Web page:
Finally, civilians in and around Nagorno-Karabakh are now living in an environment deeply disrupted – in some cases destroyed — by the recent hostilities. Even if authorities are willing to incentivize returns to affected areas, civilians may not be willing or able to return to areas with high unemployment, limited access to essential services, damaged infrastructure, and explosive remnants of war. Environmental pollution due to the possible use of phosphorus munitions might also pose both short- and long-term complications.
In these winter months, there is a continuing unmet imperative for emergency shelter and other necessities, especially for displaced civilians. For the longer term, planning and resources are crucial to re-establish livelihoods, infrastructure, and public-health systems (especially amid the COVID-19 pandemic). People need psychosocial assistance to cope with post-conflict trauma, and mitigation measures are needed to safeguard cultural property like churches from future attacks in case hostilities resume.
The situation in Nagorno-Karabakh remains fragile, with the potential for re-escalation in precarious and heavily militarized areas inhabited by civilians. Security and defense forces involved should proactively review the way they conduct military operations and strive to mitigate the risks to civilians arising from their operations, activities, and even their mere presence.
The protection of civilians must be placed at the center of all political and strategic considerations. To do this, local forces and governments, assisting nations (such as Russia and Turkey), and the international community (specifically France, the European Union, the Organization for Security and Cooperation in Europe, and the United States) should take the following steps:
- Ensure full transparency and accountability for international human rights and humanitarian law violations reported during the previous fighting and any future combat phase of the conflict, provide civilians who suffered harm and their families with direct and facilitated access to adequate compensation for the harm suffered, and return the bodies of those deceased to their families.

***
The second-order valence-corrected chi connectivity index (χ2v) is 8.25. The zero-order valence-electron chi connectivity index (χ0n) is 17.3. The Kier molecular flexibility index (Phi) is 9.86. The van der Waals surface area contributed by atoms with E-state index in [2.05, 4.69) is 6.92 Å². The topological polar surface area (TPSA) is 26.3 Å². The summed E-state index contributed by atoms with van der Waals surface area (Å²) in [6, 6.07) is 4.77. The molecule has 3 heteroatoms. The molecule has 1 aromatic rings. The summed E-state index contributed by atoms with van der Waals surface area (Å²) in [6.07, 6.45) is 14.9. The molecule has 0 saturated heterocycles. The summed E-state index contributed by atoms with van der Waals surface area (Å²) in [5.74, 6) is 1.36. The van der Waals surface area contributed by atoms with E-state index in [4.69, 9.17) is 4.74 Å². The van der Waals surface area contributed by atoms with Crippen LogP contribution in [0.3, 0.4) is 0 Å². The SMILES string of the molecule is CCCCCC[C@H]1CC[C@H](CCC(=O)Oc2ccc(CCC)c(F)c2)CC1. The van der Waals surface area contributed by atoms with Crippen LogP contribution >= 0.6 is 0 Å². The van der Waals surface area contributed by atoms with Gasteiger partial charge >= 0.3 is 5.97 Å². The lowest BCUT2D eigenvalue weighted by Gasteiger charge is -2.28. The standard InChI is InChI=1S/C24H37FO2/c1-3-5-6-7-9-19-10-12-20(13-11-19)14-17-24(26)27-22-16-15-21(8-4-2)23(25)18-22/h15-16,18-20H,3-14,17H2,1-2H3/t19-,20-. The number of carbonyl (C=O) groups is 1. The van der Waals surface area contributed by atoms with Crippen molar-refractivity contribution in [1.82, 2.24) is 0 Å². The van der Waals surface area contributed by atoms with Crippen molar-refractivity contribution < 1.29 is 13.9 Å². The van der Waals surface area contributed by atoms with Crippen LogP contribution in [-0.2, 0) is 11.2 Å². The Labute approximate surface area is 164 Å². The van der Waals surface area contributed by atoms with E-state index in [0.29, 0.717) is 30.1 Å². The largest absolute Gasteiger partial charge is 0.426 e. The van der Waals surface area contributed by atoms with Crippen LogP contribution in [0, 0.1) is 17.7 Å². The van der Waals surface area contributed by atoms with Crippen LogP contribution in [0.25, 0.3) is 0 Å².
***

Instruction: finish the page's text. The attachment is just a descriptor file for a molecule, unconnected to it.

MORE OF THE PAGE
- Guarantee physical protection to civilians on both sides of the contact line, especially those in the process of returning to their homes.
- Support the establishment of a protective environment, including through the provision by all parties (including Azerbaijan and Russian “peacekeepers”) of access to humanitarian assistance.
- Ensure that post-ceasefire mechanisms, including for protecting civilians and for human rights monitoring are multinational, authorized by the U.N. and/or regional bodies, and given mandates that ensure they operate in an impartial and transparent manner. Doing so will increase their legitimacy and credibility.
- Review the way forces involved in the conflict conducted military operations and the impact on civilians, and identify lessons learned and policies and practices that need to be put in place to mitigate risks to civilians arising from future operations, activities, and presence.